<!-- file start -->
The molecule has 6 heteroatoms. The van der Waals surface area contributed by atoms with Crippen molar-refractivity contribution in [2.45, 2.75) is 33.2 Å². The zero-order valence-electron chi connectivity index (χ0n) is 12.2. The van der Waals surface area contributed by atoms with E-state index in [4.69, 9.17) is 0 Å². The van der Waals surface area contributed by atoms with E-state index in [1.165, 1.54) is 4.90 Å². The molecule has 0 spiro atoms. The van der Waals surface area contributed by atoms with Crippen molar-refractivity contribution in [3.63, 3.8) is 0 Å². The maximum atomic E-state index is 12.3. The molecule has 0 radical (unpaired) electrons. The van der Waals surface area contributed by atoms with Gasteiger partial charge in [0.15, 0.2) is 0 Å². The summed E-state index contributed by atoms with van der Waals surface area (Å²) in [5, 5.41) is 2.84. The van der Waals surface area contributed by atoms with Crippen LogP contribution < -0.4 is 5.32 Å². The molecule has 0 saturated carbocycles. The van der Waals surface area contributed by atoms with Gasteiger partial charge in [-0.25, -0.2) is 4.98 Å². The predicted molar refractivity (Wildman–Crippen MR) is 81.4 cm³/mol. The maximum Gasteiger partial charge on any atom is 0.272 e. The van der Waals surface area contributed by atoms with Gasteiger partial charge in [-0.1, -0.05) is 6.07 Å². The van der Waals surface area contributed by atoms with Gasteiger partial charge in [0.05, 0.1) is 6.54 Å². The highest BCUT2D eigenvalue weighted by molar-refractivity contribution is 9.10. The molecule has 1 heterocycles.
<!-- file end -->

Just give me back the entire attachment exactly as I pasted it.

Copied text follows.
The molecule has 6 heteroatoms. The van der Waals surface area contributed by atoms with Crippen molar-refractivity contribution in [2.45, 2.75) is 33.2 Å². The zero-order valence-electron chi connectivity index (χ0n) is 12.2. The van der Waals surface area contributed by atoms with E-state index in [4.69, 9.17) is 0 Å². The van der Waals surface area contributed by atoms with E-state index in [1.165, 1.54) is 4.90 Å². The molecule has 0 spiro atoms. The van der Waals surface area contributed by atoms with Crippen molar-refractivity contribution in [3.63, 3.8) is 0 Å². The maximum atomic E-state index is 12.3. The molecule has 0 radical (unpaired) electrons. The van der Waals surface area contributed by atoms with Gasteiger partial charge in [0.15, 0.2) is 0 Å². The summed E-state index contributed by atoms with van der Waals surface area (Å²) in [5, 5.41) is 2.84. The van der Waals surface area contributed by atoms with Crippen LogP contribution < -0.4 is 5.32 Å². The molecule has 0 saturated carbocycles. The van der Waals surface area contributed by atoms with Gasteiger partial charge in [-0.25, -0.2) is 4.98 Å². The predicted molar refractivity (Wildman–Crippen MR) is 81.4 cm³/mol. The maximum Gasteiger partial charge on any atom is 0.272 e. The van der Waals surface area contributed by atoms with Gasteiger partial charge in [-0.1, -0.05) is 6.07 Å². The van der Waals surface area contributed by atoms with Gasteiger partial charge in [0.05, 0.1) is 6.54 Å². The highest BCUT2D eigenvalue weighted by molar-refractivity contribution is 9.10. The molecule has 1 heterocycles.